From here it was a short drop down onto the green lane, where I thought I'd photographed a monument to someone* but clearly I didn't as it's not there now (the photo that is, I'm sure the 8' high stone hasn't moved).  This is part of the Cleveland Way and an old road running down to Kirkbymoorside.  A mile further on is Bloworth Crossing, where the road meets the fast, flat section of the Lyke Wake Walk at
the course of the old iron ore railway that used to go down to Rosedale.  I think this was the first time I'd ever seen Bloworth in daylight.

From here we had a choice, although we had already chosen (well I had).  We could follow the Lyke Wake route west, round the head of Farndale, back to the Lion Inn and then down the road or we could go south along Rudland Rigg and take one of two off road routes that drop steeply down into the valley.  This seemed the more attractive option. 

Rudland Rigg goes on a long way (and much further than we went) and although the contours on the map suggest it's mostly flat, it had a surprising amount of unrelenting uphill, especially for the end of the day.  It also offers the rider a number of long and sporting flooded sections to negotiate, either by going through them or by doing a wall of death round one side or the other.  The descent into Farndale by the side of West Gill Head was satisfyingly fast and pulse elevating and was only marred by the sign on the gate at the bottom which said the land was private and we were not welcome and we had been photographed.  We didn't see a camera and in any case wondered what they were going to do with our mugshots.  As far as I can tell (and I checked when I got back home) we had come down a green lane, for which there is a right of way to all vehicles.  I suspect they were trying to put off the 4x4 off roaders.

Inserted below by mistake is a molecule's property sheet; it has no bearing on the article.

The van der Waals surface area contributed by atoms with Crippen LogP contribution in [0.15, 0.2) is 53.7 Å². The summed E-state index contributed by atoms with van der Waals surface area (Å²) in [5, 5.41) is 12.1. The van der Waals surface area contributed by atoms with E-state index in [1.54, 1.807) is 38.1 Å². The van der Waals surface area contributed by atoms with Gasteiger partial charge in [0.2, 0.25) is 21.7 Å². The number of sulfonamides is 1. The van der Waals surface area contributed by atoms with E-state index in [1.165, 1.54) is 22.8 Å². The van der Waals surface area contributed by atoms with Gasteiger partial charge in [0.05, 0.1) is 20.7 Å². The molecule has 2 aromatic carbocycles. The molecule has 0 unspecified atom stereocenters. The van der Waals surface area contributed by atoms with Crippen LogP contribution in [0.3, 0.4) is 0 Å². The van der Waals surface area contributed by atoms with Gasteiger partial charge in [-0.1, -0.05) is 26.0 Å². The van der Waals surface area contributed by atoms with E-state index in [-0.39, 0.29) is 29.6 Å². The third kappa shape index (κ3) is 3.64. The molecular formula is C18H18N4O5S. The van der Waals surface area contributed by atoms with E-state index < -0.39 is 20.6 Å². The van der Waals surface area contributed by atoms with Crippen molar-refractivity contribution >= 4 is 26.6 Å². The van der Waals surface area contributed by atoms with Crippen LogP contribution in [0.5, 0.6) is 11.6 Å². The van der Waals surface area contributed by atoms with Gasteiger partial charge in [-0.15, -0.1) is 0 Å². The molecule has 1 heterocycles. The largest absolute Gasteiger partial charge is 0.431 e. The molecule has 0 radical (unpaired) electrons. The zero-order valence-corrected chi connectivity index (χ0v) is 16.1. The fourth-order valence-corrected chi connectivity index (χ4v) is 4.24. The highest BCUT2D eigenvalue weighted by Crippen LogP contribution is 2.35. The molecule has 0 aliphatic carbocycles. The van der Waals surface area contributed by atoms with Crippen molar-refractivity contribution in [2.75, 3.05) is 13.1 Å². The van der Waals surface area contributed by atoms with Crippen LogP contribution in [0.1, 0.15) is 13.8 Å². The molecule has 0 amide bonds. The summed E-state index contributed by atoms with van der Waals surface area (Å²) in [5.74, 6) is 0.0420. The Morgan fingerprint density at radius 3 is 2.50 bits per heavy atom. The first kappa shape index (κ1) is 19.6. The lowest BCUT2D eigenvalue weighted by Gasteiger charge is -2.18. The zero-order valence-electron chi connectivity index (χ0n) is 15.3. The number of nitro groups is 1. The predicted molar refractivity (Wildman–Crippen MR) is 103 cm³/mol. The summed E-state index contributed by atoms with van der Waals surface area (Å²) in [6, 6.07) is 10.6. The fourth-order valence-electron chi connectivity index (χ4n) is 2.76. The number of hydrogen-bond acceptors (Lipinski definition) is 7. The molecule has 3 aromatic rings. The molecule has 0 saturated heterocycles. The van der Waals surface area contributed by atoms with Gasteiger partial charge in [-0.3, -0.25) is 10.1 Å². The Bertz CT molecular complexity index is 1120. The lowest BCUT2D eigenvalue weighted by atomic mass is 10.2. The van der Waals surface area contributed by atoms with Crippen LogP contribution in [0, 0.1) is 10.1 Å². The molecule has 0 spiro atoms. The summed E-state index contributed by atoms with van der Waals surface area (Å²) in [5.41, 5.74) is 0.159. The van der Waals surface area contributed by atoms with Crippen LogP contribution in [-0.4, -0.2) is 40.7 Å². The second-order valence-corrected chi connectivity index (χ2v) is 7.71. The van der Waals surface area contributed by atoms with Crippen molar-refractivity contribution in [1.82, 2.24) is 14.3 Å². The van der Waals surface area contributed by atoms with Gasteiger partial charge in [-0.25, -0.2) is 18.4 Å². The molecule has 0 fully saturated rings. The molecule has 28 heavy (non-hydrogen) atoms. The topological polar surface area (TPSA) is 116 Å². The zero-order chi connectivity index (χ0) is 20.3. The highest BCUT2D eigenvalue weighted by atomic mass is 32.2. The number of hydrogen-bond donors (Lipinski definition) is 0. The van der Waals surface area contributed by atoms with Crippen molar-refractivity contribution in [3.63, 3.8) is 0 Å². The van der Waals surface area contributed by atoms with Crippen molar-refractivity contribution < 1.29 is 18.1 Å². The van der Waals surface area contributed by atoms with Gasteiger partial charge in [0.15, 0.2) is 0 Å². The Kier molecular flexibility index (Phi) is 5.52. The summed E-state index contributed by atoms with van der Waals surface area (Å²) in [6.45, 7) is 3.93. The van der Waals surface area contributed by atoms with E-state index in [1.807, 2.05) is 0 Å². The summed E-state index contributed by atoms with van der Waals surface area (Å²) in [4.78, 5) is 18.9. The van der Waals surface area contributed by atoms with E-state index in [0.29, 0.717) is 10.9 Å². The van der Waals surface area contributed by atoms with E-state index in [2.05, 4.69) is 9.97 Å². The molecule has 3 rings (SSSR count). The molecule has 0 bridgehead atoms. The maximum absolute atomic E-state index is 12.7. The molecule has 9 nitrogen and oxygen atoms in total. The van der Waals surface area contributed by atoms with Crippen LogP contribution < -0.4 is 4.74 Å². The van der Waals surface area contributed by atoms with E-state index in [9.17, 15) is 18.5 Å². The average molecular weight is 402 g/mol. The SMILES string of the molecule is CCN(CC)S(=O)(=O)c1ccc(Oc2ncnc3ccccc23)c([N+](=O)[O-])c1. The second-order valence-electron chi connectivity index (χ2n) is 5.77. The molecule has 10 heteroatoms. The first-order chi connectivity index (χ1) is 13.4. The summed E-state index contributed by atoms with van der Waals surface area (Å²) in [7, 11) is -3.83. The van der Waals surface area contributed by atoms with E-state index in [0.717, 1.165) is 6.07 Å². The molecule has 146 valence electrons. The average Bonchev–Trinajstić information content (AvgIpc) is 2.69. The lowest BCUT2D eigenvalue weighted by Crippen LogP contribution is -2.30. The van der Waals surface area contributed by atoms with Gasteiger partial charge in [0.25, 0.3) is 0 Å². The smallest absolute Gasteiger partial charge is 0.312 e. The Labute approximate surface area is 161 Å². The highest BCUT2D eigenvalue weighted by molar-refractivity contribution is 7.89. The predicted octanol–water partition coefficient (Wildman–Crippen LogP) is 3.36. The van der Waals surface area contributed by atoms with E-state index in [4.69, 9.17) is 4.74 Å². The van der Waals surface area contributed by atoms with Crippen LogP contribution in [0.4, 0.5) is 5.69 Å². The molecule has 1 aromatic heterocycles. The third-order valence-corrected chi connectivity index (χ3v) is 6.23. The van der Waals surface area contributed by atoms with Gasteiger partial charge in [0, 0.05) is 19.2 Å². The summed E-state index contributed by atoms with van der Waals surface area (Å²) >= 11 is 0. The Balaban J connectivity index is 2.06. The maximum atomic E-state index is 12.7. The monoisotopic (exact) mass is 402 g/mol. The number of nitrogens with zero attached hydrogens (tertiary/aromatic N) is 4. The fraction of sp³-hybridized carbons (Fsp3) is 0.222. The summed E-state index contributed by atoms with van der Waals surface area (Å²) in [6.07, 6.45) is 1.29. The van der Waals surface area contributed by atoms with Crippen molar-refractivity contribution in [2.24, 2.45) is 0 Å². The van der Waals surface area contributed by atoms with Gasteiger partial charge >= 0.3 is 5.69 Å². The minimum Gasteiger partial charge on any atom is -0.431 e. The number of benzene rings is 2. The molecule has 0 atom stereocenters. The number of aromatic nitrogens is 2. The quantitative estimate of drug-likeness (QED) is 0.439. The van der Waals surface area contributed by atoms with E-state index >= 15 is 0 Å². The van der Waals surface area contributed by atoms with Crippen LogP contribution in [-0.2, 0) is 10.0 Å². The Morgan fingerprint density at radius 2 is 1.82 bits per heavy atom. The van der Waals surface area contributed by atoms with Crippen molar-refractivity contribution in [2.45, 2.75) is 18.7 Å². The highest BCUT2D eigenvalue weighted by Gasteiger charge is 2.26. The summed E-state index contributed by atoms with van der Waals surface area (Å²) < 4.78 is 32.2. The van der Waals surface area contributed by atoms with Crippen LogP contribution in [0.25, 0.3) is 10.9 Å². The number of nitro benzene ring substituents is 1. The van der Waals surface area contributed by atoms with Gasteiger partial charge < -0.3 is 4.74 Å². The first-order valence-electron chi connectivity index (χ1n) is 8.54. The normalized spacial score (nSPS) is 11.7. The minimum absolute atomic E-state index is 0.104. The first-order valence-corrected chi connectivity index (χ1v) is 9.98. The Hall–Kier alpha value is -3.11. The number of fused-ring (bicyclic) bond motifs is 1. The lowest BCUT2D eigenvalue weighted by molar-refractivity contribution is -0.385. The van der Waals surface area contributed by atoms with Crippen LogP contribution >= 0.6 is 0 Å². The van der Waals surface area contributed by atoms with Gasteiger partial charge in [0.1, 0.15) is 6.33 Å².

This is nearly the end of the story except that as I drove into the office the following week, I had the radio tuned to Classic FM and they were advertising the final of the Northern Royal College of Music violin competition.  Eva had mentioned that the pieces she had played were also the pieces she would be playing in the very same contest.  And so it was that we ended up going over to Manchester for the competition final at the NRCM where we were treated to violin concertos by Tchaikovsky, Mendelssohn and Brahms played by 3 hugely talented young musicians and supported by the Royal Liverpool Philharmonic.  Eva only reached the semi-finals and we didn't get the chance to hear her play a second time but she did win best semi-finalist.
And there you have it.  How a weekend's cycling in North Yorkshire led, totally unexpectedly, to two nights of culture.  The route we did was based on the Blakey Bank Circuit taken from the North York Moors Mountain Biking guide published by Vertebrate.  Our route was 22 miles and 2850 ft of ascent

*I've since found a picture of it here - the one with the big F - and some interesting facts about the area.